Industrial Banks Are Good for Consumers
It’s never a good thing for consumers – or for the broader American economy – when legislation is used to accomplish what fair competition cannot. Yet, encouraging policymakers to place a thumb on the scale or to pick winners and losers in a marketplace remains common in Washington.
We’ve seen it in trade policy throughout America’s history. In the 18th Century rules favored the U.S. sugar and cotton industries; in the 19th Century rules favored the steel and timber industries. In the tech arena, internet companies like Google, Netflix and Amazon sought policies that would hinder companies like Comcast, AT&T and Verizon from competing against them for customers.
This time Congress is intervening and limit consumer choice and competition with H.R. 5912 – The Close the ILC Loophole Act. Industrial banks (or Industrial Loan Companies or ILCs) are Federal Deposit Insurance Corporation (FDIC)-regulated depository institutions chartered at the state level in California, Colorado, Hawaii, Indiana, Minnesota, Nevada, and Utah, and H.R. 5912 would bar the issuance of ILC charters moving forward, thus limiting new options for consumers. AFSA submitted a comment letter to House Financial Services Committee Chair Maxine Water (D-CA) and Ranking Member Patrick McHenry (R-NC) outlining the danger limiting ILCs would have on financial innovation.
ILCs, which originally formed decades ago to offer financial services to blue collar workers who did not have traditional bank accounts, are competition for consumers’ business. This is particularly so for ILCs operated by such entities as major auto manufacturers that provide vehicle loans, or by nonfinancial institutions that may offer other consumer loan or credit products.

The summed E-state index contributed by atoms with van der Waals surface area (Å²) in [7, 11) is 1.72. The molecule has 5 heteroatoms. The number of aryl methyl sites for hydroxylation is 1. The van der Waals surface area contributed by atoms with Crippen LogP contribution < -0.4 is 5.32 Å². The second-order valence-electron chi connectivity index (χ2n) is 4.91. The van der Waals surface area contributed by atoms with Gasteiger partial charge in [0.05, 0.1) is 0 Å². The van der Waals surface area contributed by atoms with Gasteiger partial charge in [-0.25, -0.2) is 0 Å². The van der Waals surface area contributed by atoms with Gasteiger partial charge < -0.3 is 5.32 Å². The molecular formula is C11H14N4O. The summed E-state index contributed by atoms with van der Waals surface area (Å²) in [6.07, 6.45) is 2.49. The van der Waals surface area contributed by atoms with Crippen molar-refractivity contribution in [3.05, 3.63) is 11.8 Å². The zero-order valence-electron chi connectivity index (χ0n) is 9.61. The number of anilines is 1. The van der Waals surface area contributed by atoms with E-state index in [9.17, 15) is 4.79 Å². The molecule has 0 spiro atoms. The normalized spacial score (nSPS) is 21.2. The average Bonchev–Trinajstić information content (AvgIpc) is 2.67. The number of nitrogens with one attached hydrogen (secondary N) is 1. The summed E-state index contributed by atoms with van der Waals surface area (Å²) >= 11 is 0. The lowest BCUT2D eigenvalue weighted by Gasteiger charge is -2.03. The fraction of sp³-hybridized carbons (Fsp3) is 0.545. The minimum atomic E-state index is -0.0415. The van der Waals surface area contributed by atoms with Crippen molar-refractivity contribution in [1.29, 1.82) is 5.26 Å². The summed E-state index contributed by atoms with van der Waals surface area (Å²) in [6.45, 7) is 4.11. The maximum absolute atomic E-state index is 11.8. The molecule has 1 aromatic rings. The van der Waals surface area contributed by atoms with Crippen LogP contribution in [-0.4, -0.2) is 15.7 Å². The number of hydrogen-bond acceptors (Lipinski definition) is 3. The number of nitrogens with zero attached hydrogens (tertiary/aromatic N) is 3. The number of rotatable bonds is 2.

Some try to create the impression that ILCs are unregulated or less strenuously regulated than other banks. But that’s simply not the case. The Congressional Research Service has noted, “ILCs are subject to the same laws and regulations as all state banks.” Additionally, industrial banks are subject to the same restrictions and requirements, regulatory oversight, and safety and soundness exams as any other kind of FDIC-insured depository institution.
The fact is, ILCs create more options for consumers and create more competition among financial institutions for consumers’ business. That’s a good thing for the marketplace, and especially for consumers. For decades, it has been argued that if certain types of companies received an industrial bank charter, the banking system could collapse. However, ILCs have outperformed all other FDIC-insured institutions for over 20 years, so it’s not a surprise that some might be looking to game the system and hinder that kind of competition.
During the past five decades, industrial banks have compiled among the best records of capitalization and profitability of any group of banks in the nation, and they represent a sector of the financial services industry that should not be eliminated, but rather encouraged to grow. Congress has far more important financial issues to address in the coming months than to put in place anti-competitive policies that benefit one segment of the financial services industry.
May 17th, 2022 by Dan Bucherer